We subsequently visited Malta to see all the related WWI sites, as my grandfather was taken there from Gallipoli as a casualty. Then, after time at the Dover Garrison and Summerdown Camp, he took part in the Spring Offensive on the Western Front.
There has been much to investigate and research and I am around two thirds through writing the book. Details are on the blog of pastdayspublishing.com which currently supports my father's Echoes of Old Watford, Bushey & Oxhey, of which I was editor.
The 2nd Battalion (City of London) Royal Fusiliers, were part of the 29th Division. This was the only regular Division to serve in the Gallipol. As Lesley writes, they landed on the first day and fought and went onto fight in some of the fiercest battles in the campaign and were amongst the last to be evacuated. They were known as the “Incomparables”. They suffered very heavy casualties on both the Helles and the Suvla Fronts.
Wilma Gough writes:
My great-uncle, Thomas Hamilton, emigrated from Scotland to Australia before WW1 and volunteered to enlist as soon as the call was made (much to his fiancee’s horror). He fought at Gallipoli and survived - he then went on to France where he was badly injured. He returned to Sydney, married and had two daughters, and took up fruit-farming and oil painting. It is 30 years since I visited one of his daughters in Sydney and saw a diary that Tom had kept, illegally, during the war. One thing which sticks in my mind is that at Gallipoli, to give the impression that there were more soldiers than was true, they rigged up guttering and ran water along it to make untended rifles fire remotely - I think the weight of the water would tip the gutter and pull down on a wire attached to the trigger. Ingenious.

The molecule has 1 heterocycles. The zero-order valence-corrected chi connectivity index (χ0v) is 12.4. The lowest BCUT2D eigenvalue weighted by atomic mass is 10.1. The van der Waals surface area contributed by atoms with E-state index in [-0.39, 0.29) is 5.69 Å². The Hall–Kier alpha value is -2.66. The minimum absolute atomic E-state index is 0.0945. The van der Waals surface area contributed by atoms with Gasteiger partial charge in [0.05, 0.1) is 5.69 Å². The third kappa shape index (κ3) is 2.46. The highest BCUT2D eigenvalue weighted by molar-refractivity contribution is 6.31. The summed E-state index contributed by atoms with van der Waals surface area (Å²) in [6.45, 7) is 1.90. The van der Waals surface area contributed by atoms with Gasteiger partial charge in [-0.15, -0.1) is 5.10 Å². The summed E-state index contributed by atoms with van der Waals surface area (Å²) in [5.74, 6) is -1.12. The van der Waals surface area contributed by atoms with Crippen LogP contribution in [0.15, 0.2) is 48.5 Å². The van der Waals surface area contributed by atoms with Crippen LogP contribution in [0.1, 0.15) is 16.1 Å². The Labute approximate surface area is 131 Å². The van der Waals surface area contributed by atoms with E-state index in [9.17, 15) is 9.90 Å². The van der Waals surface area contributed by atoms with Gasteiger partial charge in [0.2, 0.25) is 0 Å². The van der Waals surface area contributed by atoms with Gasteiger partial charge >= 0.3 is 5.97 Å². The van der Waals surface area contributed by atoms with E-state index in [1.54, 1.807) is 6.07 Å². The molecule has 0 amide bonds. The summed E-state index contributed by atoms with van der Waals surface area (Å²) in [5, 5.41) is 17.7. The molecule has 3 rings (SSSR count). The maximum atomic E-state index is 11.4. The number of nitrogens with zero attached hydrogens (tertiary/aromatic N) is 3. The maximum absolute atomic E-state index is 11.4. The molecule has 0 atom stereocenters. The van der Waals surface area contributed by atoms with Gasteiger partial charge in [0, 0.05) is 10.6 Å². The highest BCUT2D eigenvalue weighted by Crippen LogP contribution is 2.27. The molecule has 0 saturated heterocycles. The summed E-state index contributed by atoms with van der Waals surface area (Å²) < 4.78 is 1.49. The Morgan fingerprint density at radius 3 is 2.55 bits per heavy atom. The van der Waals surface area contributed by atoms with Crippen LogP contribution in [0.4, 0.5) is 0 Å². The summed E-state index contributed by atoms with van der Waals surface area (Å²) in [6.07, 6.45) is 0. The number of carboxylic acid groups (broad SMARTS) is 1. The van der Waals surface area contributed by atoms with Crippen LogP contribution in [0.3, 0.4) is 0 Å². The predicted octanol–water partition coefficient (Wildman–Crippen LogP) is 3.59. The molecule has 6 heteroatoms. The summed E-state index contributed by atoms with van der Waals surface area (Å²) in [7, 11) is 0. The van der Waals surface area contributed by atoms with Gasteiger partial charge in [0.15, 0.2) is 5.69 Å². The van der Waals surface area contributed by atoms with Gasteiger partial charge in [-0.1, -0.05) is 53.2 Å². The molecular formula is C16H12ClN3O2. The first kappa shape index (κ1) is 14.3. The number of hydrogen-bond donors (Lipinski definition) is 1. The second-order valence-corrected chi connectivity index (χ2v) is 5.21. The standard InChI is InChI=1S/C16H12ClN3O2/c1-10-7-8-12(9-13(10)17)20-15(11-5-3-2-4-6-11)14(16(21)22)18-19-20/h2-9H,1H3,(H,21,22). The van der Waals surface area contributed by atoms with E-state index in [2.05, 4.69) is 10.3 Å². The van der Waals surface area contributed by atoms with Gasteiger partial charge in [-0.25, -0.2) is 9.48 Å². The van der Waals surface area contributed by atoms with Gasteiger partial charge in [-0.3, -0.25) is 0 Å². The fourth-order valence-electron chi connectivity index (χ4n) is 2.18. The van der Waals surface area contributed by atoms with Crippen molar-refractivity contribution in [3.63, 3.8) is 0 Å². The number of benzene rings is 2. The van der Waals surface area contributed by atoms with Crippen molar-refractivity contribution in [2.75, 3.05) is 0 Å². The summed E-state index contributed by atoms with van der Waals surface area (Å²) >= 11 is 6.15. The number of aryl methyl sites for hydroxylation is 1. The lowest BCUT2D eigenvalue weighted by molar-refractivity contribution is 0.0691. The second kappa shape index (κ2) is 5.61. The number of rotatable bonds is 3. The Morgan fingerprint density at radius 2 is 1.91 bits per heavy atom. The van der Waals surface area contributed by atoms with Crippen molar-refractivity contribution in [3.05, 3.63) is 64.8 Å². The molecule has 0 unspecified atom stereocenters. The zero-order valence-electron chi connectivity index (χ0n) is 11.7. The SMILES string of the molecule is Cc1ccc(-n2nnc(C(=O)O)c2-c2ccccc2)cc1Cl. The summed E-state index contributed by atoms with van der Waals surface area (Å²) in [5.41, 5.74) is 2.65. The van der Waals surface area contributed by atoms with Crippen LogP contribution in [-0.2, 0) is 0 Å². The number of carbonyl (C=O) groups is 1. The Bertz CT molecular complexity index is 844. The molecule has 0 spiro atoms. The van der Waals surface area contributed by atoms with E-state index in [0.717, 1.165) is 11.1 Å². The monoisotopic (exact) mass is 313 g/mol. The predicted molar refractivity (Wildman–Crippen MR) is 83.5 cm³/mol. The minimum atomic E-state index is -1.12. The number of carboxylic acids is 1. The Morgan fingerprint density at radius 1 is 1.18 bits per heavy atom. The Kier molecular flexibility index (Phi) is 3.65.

My relatives died a long time ago. I believe they intended that the diary would go to a museum.
The Gallipoli Campaign is often remembered for the role of the ANZAC troops. Many of the Australian and New Zealand troops were actually first generation immigrants, born in the U.K. Thomas recounted some of the clever methods Allied soldiers used to convince the Turks there were more troops than there actually were. This was during the evacuation of the peninsula in December 195 and January 1916. Ironically this was the best managed part of the campaign.
Gill Boardman writes:
In working on my family history and exploring my Grandfathers military career, I came across the information about his brother, my Great uncle. His name was Charles Thomas Whelan and it would seem he only survived a few days when sent to Gallipoli.
The Royal Ulster Rifles Museum in Belfast seemed to have a lot of information about Gallipoli and the role of soldiers who volunteered from Ireland.
I had been in Wellington some years ago when there was an amazing and moving exhibition about Gallipoli at the Te Papa museum. It certainly brought to life the terrible hardship of the soldiers.
Charles parents lived in Dublin but served in the 1/6th Royal Welsh Fusiliers. He may have been living in wales at the time, as this battalion was a Territorial Battalion based in Caernarvonshire and Anglesey. Again, in 1914, it was not unusual to travel across the country, or even between countries to volunteer. Volunteers were often placed in Territorial units that they had no connection with.
Geoff McMillan (New Zealand U3a) writes:
(At the time Geoff was “marooned” in the U.K. due to the pandemic!)
I don't know about what importance Gallipoli has in the British memory bank. It certainly figures very much still in the family memories of Australians and New Zealanders. ANZAC Day 25th April is still observed sincerely in both countries. Seen as a 'baptism by fire,' or a sort of 'birth of the nations.' Of the Allied nations, NZ had the highest deaths per capita. In 1914, the population was around one million. Just over 100,000 served, with deaths of neatly 19,000.
My oldest Uncle, Hugh McMIllan, sailed with the First NZ Echelon for France in October 1914.
Gallipoli was probably the only WW1 campaign that soldiers took their own photos. Kodak sold a special forces model. It was said in jest that more Australians were shot by Turkish snipers on day one taking photos, than when landing! Many of these photos still exist. Diaries became the record keepers on the Western Front and many of these are still being transcribed by families.